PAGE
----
By Chinwendu Obienyi
FOR failing to meet their Cash Reserve Requirement (CRR) targets, Nigeria’s top 5 banks, First Bank, UBA, GT Bank, Access Bank, and Zenith Bank (FUGAZ) were debited by the Central Bank of Nigeria (CBN) to the tune of N1.98 trillion in the second quarter of 2020.
The CBN had since 2019 debited Nigerian banks a chunk of their deposits as part of a mutually inclusive CRR and Loan to Deposit Ratio (LDR) policy that is targeted at compelling banks to lend more to the private sector.
Following the implementation, the apex bank now holds a total of N6.57 tril- lion in CRR debits from the nation’s top 5 banks, higher than the N4.59 trillion held in March 2020 and more than double the N3.5 trillion CRR debits as at December 2019. As at the time of the debit, Daily Sun findings re- vealed that the five banks’ total customer deposits stood at N18.26 trillion, representing about 35.9 per cent of total industry customer deposits as of June 2020. For instance, First Bank alone suffered a N576 billion debit in the second quarter of the year, with its total CRR debit of N1.6 trillion kept with the CBN. UBA, followed with a CRR debit of N521.7 billion in the quarter ending June 2020 with bank’s total deposit at N1.5 trillion. GT Bank reported a CRR debit of N251.5 billion in the quarter under review representing about 8.4 per cent of its N2.49 trillion customer deposits while Access Bank reported a CRR debit of N158.6 billion, the lowest of the FUGAZ banks in the quarter under review. According to analysts, the apex bank is likely to continue with this controversial policy as it continues to pressure banks to lend. Meanwhile, experts say the downward trend in Tbills yields is expected to continue this week. This was as the treasury bills secondary market traded with bullish sentiments, as average yield across asset classes contracted by 23 basis to 2.5 per cent. The overall market was largely influenced by activities in the OMO segment (-31 basis points to 2.8 per cent), as local players picked on the relatively attractive yields in the space, and covered for lost bids at the OMO auction. Elsewhere, yields at the NTB segment contracted by 11 basis points to 1.9 per cent, due to sustained demand by retail investors. At the OMO auction, the CBN offered bills worth N100.00 billion, with allotments of N10.00 billion of the 82-day, N10.00 billion of the 180-day and N80.00 billion of the 355-day – at respective stop rates of 4.86 per cent (previously 4.87 per cent), 7.68 per cent (previously 7.68 per cent), and 8.94 per cent (previously 8.94 per cent).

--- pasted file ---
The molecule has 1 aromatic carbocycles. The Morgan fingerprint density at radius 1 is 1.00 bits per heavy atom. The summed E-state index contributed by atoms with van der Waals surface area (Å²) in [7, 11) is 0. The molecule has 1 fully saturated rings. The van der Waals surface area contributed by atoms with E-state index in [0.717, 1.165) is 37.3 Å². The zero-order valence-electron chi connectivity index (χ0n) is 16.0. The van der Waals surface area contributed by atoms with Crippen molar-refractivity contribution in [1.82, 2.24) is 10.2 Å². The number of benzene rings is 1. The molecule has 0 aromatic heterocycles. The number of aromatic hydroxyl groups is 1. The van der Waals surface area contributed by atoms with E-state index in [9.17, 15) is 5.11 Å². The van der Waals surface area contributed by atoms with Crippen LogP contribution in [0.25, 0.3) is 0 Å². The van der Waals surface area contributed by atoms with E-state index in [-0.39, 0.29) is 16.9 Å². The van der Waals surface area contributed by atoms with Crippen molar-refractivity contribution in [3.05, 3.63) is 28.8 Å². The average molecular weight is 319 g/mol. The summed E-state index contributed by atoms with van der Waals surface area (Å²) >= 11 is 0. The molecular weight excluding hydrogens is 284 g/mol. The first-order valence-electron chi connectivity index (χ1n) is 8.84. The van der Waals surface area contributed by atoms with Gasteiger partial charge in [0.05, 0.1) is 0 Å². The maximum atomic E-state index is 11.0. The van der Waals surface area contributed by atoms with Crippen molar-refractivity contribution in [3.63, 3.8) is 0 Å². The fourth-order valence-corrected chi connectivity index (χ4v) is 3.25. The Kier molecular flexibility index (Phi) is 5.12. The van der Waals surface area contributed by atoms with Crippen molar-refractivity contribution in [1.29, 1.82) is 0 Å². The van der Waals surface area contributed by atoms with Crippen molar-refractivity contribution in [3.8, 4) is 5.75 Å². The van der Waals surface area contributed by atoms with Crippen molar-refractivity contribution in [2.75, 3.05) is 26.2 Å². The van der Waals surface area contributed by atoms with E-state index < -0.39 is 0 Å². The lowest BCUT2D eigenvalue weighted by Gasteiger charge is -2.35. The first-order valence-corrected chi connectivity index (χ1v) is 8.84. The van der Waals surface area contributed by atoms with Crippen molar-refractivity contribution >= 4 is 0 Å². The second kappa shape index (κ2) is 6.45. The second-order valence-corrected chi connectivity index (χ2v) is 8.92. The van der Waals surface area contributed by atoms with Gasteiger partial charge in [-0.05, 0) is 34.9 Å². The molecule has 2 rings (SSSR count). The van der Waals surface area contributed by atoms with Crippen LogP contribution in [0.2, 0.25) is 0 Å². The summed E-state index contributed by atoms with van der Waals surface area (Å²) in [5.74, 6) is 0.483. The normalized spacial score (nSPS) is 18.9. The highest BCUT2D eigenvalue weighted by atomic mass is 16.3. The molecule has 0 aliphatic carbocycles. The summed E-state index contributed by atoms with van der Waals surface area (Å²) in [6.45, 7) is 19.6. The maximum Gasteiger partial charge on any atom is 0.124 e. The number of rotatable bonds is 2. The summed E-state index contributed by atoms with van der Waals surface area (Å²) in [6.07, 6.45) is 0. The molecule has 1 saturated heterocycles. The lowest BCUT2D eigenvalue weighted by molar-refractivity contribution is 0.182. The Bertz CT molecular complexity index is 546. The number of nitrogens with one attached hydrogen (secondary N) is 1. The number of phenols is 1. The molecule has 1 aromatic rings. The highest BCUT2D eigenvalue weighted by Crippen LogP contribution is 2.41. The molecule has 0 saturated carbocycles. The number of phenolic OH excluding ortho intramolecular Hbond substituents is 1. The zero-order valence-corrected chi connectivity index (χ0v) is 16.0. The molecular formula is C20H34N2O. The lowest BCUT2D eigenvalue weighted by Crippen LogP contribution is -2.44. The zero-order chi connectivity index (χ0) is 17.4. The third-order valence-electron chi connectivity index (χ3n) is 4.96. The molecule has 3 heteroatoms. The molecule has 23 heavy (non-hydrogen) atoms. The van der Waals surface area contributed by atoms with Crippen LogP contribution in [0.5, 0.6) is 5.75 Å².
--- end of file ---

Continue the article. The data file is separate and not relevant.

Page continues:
Analysts at Cordros Capital said, “We expect the downward trend in T-bills yields to continue next week, on the back of buoyant system liquidity. At the NTB segment, we expect focus to shift to the primary market where the CBN will be offering N128.06 billion worth of instruments to investors.”